MANHATTAN (CN) – Four more people and a hedge fund adviser – Trivium Capital Management – were charged Monday in the SEC v Galleon inside-trading case. The SEC claims that the exchange of inside information about Google, Hilton, Polycom and Kronos resulted in more than $15 million of ill-gotten gains.
Sued along with Trivium on Monday were Robert Feinblatt, a cofounder and principal of Trivium; Jeffrey Yokuty, a Trivium analyst; Sunil Bhalla, a “senior executive” at Polycom; and Shammara Hussain, whom the SEC describes as “an employee at investor relations consulting firm Market Street Partners that did work for Google, [and] tipped the inside information that enabled the insider trading by Feinblatt and Yokuty on behalf of Trivium’s hedge funds for illicit profits of more than $15 million.”
In a statement announcing the latest round in the legal case that aims ultimately at Raj Rajaratnam, who founded and controlled the Galleon hedge fund, the SEC called the latest defendants “faithless company executives who secretly pass corporate information to hedge fund managers willing to violate the law for profit.”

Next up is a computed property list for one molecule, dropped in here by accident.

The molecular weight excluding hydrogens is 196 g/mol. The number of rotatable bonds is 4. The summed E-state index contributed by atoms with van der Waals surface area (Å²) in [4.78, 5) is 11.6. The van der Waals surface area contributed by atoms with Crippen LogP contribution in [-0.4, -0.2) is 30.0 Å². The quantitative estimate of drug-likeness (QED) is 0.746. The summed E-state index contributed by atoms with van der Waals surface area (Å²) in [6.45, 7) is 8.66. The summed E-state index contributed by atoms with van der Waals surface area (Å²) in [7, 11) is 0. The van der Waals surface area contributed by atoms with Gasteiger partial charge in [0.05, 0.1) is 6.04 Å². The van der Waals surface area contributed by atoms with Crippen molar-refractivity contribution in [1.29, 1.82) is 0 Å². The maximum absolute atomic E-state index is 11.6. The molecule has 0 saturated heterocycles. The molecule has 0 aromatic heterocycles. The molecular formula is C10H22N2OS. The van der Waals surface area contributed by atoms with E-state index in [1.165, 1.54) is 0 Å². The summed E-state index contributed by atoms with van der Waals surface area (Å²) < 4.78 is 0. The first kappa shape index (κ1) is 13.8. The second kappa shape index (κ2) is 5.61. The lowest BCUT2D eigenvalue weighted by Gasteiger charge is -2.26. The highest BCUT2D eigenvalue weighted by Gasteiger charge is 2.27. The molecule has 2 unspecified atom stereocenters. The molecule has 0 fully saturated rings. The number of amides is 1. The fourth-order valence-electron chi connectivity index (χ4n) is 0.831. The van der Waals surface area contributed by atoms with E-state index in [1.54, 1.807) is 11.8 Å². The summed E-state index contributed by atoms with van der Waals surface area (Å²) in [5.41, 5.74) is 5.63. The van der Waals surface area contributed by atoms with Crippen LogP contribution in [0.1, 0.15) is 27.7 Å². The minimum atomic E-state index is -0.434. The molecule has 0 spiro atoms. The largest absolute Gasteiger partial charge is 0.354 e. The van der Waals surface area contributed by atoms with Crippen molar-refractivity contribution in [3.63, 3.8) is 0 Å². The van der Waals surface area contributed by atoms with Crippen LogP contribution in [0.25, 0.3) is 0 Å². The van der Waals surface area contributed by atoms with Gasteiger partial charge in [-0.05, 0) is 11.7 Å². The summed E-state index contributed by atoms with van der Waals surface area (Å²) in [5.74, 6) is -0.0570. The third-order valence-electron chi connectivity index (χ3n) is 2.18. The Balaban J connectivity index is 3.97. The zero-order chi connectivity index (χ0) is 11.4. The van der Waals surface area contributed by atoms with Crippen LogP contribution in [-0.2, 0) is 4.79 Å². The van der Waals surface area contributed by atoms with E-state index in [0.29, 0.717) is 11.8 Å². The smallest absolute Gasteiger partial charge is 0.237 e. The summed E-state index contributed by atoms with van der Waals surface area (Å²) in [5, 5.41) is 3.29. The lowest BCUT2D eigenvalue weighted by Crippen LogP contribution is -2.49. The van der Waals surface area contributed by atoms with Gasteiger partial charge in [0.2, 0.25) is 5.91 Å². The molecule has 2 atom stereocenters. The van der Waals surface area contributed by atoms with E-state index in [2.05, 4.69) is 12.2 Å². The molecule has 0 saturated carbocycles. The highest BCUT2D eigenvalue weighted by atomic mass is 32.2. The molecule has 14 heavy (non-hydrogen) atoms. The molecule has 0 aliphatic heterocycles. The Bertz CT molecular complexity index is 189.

The SEC said it has charged 27 defendants in its crusade against Galleon.
Rajaratnam, the alleged kingfish who was arrested in October 2009, has pleaded innocent to inside-trading charges and is awaiting trial.
Rajaratnam, the richest Sri Lanka-born person in the world, was released after paying the highest bail in U.S. history: $100 million, secured by $20 million in cash and property, according to newspaper reports.